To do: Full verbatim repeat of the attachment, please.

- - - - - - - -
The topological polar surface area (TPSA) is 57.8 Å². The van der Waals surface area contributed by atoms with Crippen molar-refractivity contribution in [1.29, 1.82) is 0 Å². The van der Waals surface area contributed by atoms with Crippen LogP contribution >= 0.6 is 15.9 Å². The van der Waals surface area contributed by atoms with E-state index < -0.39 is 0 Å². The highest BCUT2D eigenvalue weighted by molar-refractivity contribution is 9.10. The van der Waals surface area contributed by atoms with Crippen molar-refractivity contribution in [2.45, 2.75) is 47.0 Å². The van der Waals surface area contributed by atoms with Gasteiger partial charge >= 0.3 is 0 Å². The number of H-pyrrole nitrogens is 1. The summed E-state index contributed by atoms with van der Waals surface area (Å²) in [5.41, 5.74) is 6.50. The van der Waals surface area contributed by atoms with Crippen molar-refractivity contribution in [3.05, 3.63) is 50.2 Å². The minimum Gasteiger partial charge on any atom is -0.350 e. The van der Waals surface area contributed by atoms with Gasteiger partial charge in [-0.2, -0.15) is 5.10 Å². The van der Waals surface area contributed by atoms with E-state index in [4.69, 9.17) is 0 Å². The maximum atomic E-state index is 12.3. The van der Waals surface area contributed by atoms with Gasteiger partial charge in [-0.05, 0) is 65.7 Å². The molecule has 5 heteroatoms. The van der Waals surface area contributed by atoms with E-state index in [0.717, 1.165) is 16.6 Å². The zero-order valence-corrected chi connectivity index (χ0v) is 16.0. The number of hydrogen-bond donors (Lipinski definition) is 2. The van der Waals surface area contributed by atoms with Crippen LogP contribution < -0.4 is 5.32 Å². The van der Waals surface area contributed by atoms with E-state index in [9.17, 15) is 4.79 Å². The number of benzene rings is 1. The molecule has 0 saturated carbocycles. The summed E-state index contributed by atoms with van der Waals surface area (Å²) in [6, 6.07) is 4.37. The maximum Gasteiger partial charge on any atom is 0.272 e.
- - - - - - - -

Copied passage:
The topological polar surface area (TPSA) is 57.8 Å². The van der Waals surface area contributed by atoms with Crippen molar-refractivity contribution in [1.29, 1.82) is 0 Å². The van der Waals surface area contributed by atoms with Crippen LogP contribution >= 0.6 is 15.9 Å². The van der Waals surface area contributed by atoms with E-state index < -0.39 is 0 Å². The highest BCUT2D eigenvalue weighted by molar-refractivity contribution is 9.10. The van der Waals surface area contributed by atoms with Crippen molar-refractivity contribution in [2.45, 2.75) is 47.0 Å². The van der Waals surface area contributed by atoms with Gasteiger partial charge >= 0.3 is 0 Å². The number of H-pyrrole nitrogens is 1. The summed E-state index contributed by atoms with van der Waals surface area (Å²) in [5.41, 5.74) is 6.50. The van der Waals surface area contributed by atoms with Crippen molar-refractivity contribution in [3.05, 3.63) is 50.2 Å². The minimum Gasteiger partial charge on any atom is -0.350 e. The van der Waals surface area contributed by atoms with Gasteiger partial charge in [-0.2, -0.15) is 5.10 Å². The van der Waals surface area contributed by atoms with E-state index in [4.69, 9.17) is 0 Å². The maximum atomic E-state index is 12.3. The van der Waals surface area contributed by atoms with Gasteiger partial charge in [-0.05, 0) is 65.7 Å². The molecule has 5 heteroatoms. The van der Waals surface area contributed by atoms with E-state index in [0.717, 1.165) is 16.6 Å². The zero-order valence-corrected chi connectivity index (χ0v) is 16.0. The number of hydrogen-bond donors (Lipinski definition) is 2. The van der Waals surface area contributed by atoms with Crippen LogP contribution < -0.4 is 5.32 Å². The van der Waals surface area contributed by atoms with E-state index in [9.17, 15) is 4.79 Å². The number of benzene rings is 1. The molecule has 0 saturated carbocycles. The summed E-state index contributed by atoms with van der Waals surface area (Å²) in [6, 6.07) is 4.37. The maximum Gasteiger partial charge on any atom is 0.272 e.